The following revenue discussion is based on the supplement and updated data from the Kelling, Northcross & Nobriga (2002) study along with data from the California State Controller’s Cities Annual Report , which compiles the revenue data from the Cities’ Financial Transactions Reports. The latter is the most accurate data you can find in a standardized format, lacking an audited report.

Property Taxes:

Prop 13 caps the property tax rate at 1 percent with annual increases based on inflation. Any additional voter-approved levy goes into a district specific account, and not to the city’s general fund. The city of San Diego gets 13 percent of the property tax collected locally, with the exception of redevelopment areas.

However, per capita collection of property taxes is above average. San Diego ranks 4th among the top 10 cities following San Francisco, Los Angeles and Oakland, who pay higher per capita property taxes than San Diego. Readers should note that this is not because tax rates are higher than other cities (these are capped statewide due to Prop 13) but because land values are high in San Diego, and there was $1.8 billion new construction (in 2003), which was second only to Los Angeles.

Sales Tax:

In an earlier editorial, Pat Shea points out that residents of the city of San Diego pay the second highest sales taxes per capita. However, the “per capita” attribution to San Diego residents is erroneous. Sales tax is proportional to sales, and no other city in San Diego County offers a lower sales tax rate than us (7.75 percent).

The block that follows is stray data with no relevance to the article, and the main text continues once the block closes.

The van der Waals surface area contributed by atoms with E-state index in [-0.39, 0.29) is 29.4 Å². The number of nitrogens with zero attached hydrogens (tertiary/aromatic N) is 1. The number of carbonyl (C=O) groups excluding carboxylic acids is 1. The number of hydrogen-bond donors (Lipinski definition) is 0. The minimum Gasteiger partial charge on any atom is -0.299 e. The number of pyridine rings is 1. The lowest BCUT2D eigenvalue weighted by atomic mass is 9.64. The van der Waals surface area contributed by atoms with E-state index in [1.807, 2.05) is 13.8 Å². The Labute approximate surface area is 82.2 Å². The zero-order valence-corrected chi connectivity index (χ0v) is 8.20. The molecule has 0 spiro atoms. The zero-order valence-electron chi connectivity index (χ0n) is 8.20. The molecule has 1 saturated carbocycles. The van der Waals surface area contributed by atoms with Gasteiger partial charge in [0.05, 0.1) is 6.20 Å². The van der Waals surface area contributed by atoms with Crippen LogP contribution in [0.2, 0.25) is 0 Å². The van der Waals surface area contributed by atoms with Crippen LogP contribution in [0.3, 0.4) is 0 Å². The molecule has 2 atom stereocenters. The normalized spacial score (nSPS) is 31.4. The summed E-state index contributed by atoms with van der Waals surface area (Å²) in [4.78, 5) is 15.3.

The city of San Diego has regional shopping destinations such as the malls in Mission Valley, UTC and Otay. These $173 million in retail sales cater to a much larger market base than the residents living in the city of San Diego, and it is actually a good thing for the residents of San Diego that folks from other cities contribute to the city’s general fund.

Transient Occupancy Taxes:

The only markets in California that San Diego (10.5 percent) competes with are Anaheim (15 percent), San Francisco (14 percent) and Los Angeles (14 percent). Other cities do not have aggressive tourism promotion.

Franchise Fee Revenues:

These are voluntary business agreements with utilities to give in many instances monopoly access to the public infrastructure, including our roads, utility poles and sidewalks. A lot of cities own their own electricity and gas utilities, so it would be meaningless to charge themselves, especially since revenues made by these utilities go back into the public infrastructure.

– Although San Diego charges 3 percent of gross sales, it does not get any sales or use tax on the sale and use of utility equipment. Other cities charge a hefty business license fee in addition to the franchise fee. The city of San Diego, as part of its lease to these utilities foregoes the ability to charge Business License Fees. Among comparable cities, the franchise revenue is comparable to population size.

  • But, San Diego charges Big Business less for Business License Taxes

We surveyed the largest cities in California with a prototype business model, and asked them how much they would charge the business in terms of Business License Fees/Taxes. Our results are striking: the city of San Diego’s business license fees are significantly low in every category of business type.


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